787 Dreamliner First Flight Delayed by Boeing
Boeing has delayed the first flight of its 787 Dreamliner once more, in order to reinforce part of the side-of-body section of the plane.
“First flight and first delivery will be rescheduled following the final determination of the required modification and testing plan,” Boeing said in a statement. “It will be several weeks before the new schedule is available.”
This marks one of several obstacles Boeing has faced in developing the Dreamliner jet, including previous delays, production problems, and a strike by the International Association of Machinists and Aerospace Workers.
Originally, the Dreamliner first flight was to have taken place before the end of 2008, and was then postponed to the second quarter of 2009. According to Scott Carson, president of Boeing Commercial Airplanes, the structural reinforcements needed by the 787 Dreamliner, which comprises lightweight composite material rather than aluminum, are not a major issue.
“Structural modifications like these are not uncommon in the development of new airplanes, and this is not an issue related to our choice of materials or the assembly and installation work of our team,” Scott Carson, the president of Boeing Commercial Airplanes, said in a statement.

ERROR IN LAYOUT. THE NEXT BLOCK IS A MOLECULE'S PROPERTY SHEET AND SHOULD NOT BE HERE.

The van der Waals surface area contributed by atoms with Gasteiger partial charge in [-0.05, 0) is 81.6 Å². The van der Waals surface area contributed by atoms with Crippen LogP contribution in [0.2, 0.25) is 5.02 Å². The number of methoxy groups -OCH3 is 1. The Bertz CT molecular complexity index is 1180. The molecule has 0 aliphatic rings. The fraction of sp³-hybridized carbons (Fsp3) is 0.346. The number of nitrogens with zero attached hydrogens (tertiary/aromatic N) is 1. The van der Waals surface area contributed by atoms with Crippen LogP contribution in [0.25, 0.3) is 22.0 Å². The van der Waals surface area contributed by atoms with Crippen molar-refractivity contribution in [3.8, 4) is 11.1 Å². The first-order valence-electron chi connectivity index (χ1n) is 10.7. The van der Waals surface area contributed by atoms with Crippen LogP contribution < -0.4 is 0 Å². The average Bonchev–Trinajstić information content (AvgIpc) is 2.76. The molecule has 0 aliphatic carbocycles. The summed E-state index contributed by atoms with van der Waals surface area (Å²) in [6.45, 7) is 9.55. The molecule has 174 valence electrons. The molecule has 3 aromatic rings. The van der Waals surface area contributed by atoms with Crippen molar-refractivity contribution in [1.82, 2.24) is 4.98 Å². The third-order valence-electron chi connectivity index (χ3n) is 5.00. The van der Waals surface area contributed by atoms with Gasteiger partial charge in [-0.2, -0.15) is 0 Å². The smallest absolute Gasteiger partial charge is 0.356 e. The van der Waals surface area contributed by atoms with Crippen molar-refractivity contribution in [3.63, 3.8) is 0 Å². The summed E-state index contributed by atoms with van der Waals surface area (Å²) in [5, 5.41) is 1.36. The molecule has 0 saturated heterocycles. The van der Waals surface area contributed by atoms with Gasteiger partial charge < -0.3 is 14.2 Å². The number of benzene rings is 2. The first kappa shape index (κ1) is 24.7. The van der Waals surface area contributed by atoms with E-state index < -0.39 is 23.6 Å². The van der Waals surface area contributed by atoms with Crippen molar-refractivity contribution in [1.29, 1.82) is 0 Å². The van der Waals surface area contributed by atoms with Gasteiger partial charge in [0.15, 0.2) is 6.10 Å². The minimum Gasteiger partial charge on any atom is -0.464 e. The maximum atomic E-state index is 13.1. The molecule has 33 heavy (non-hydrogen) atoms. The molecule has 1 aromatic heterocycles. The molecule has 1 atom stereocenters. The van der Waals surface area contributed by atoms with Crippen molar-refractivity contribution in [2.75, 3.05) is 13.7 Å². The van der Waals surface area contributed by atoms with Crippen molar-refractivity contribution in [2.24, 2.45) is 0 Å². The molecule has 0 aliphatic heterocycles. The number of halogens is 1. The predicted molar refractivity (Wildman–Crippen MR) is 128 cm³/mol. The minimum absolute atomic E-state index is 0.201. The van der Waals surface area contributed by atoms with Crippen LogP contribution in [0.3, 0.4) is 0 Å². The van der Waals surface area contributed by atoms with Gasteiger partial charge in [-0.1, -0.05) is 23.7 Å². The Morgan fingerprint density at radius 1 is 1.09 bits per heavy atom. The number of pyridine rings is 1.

The 787 Dreamliner will purportedly be 20 percent more fuel efficient than other long-duration flying planes. Boeing has received around 900 orders for the Dreamliner jet since its first announcement in 2004.
News of the Boing 787 first flight delay was met with disappointment, with even Washington governor Chris Gregoire responding in a press release.
Boeing's stock dropped shortly after the delay was announced.
Boeing is posting a particularly steep loss, with the aerospace giant currently down 8.8 percent. At its low for the session, Boeing was at a nearly one-month intraday low.
The loss by Boeing comes after the company announced that the first flight of its 787 Dreamliner would be postponed due to a need to reinforce part of the aircraft.